MicroShield IAQ Healthy home reduces illness

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Healthy home reduces illness

We try to eat right. We exercise. We take vitamins. We avoid second-hand smoke.

In a health-conscious society, we take all kinds of precautions to safeguard our personal well-being.

But there is a potential source of health problems that we never give a second thought: our homes. Modern houses provide protection from the elements and comfortable temperatures, but there are hidden dangers from certain building materials and practices that could aggravate asthma and allergies. Some building materials contain substances, such as formaldehyde, which, under the right circumstances, cause toxic fumes to be released.

Claudette Reichel, a housing specialist with the LSU AgCenter in Baton Rouge, conducted a Healthy Home Improvement Seminar on Tuesday at the Iberia Parish Parkview Branch Library. The seminar - for professionals and do-it-yourselfers - focused on remodeling, which is a perfect opportunity to replace potentially harmful conditions with healthier options.

"Most of the time is spent on components of the house, identifying potential health hazards and how you can correct it and how you can do no harm, creating a health hazard that didn't exist before the remodeling project," Reichel said.

"There are some fairly low-cost strategies that can perform better than standard practices," she added.

The advice was geared specifically to the environment of South Louisiana.

"One of the big areas, one we spend the most time on is 'keep it dry,' " Reichel said. "(Moisture) has an effect on dust mites and mold, which affects allergies and asthma," she said.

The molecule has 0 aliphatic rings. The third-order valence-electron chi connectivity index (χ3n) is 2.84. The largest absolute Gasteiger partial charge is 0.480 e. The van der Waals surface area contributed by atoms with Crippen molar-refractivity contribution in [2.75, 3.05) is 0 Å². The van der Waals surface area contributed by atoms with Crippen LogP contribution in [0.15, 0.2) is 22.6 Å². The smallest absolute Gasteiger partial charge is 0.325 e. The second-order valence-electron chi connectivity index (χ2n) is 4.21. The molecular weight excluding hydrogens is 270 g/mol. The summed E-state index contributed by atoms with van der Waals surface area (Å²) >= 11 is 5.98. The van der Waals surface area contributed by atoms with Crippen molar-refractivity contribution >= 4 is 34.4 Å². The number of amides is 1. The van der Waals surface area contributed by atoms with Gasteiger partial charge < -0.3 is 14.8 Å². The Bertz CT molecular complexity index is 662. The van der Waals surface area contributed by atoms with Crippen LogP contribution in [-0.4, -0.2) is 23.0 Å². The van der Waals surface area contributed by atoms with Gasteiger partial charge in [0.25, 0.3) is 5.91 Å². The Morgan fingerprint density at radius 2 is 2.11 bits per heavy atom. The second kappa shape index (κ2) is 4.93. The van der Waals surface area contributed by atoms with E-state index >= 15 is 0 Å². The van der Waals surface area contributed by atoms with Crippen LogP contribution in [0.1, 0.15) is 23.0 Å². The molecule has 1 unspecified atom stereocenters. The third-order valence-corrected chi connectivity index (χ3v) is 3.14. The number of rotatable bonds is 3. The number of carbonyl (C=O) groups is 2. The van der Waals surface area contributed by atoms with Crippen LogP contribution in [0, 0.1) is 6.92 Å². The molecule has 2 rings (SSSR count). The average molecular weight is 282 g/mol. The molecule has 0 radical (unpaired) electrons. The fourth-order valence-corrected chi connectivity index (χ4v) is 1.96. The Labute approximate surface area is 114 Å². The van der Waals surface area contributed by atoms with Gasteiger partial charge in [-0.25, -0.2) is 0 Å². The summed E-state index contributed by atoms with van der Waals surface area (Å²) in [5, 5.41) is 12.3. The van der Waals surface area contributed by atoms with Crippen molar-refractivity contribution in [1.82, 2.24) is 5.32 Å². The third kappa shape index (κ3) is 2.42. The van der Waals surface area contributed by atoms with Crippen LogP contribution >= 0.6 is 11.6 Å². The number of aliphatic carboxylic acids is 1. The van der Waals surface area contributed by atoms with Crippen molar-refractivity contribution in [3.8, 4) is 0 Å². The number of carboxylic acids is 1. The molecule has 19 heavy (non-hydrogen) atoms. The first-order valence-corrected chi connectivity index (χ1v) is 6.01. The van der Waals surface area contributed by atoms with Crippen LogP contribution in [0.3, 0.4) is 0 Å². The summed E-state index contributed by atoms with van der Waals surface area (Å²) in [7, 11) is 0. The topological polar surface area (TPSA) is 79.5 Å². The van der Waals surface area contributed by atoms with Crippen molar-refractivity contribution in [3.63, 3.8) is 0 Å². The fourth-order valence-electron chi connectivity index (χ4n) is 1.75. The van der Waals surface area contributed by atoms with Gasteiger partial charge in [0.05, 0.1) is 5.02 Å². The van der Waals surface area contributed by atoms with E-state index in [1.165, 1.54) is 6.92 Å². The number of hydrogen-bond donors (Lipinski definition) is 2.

Moisture can also seep into formaldehyde-treated materials, such as insulation and wood. This can cause "outgassing," emission of the toxic substance into the air. Formaldehyde outgassing can cause burning of the eyes and nose and irritation of the airway, nausea, headaches and other problems.

Keeping the home free of pests is also a key point, Reichel said, but it's important to control insects and other pests with the smallest amount of chemicals possible.

"There are approved roles and ways to use chemicals, but what we introduce is the technology and concept of integrated pest control - how to look for and find entry points that can be blocked. We use materials that have a natural repellent effect to roaches and termites, such as borate-treated materials - insulation and wood."

Borate is a form of boric acid, a time-honored substance for safely controlling pests.

Sealants may be used to close off penetration points, Reichel said.

"And there are nifty little gadgets. For instance, there's a weep hole protector for weep holes in brick veneer. It's a copper mesh that can be used to block entry, especially where rodents may be coming in," she said.

Moisture control also helps to make a house less attractive to pests, she added.

Conserving energy and reducing energy costs is often a concern for homeowners. But, sometimes a house can be sealed so tightly that it can lead to health problems.

"You need to keep it properly ventilated," Reichel said. "You need that right balance of adequate ventilation for good air quality to dilute unavoidable contaminants, but not too much and not at the wrong time or wrong place, because it would drive up energy costs and reduce comfort.

"You can make a house really tight, but you must provide adequate ventilation.

"People who have health conditions will want to invest in a higher standard of air quality than people who have no health conditions and don't want to be made unhealthy by their home and the air."

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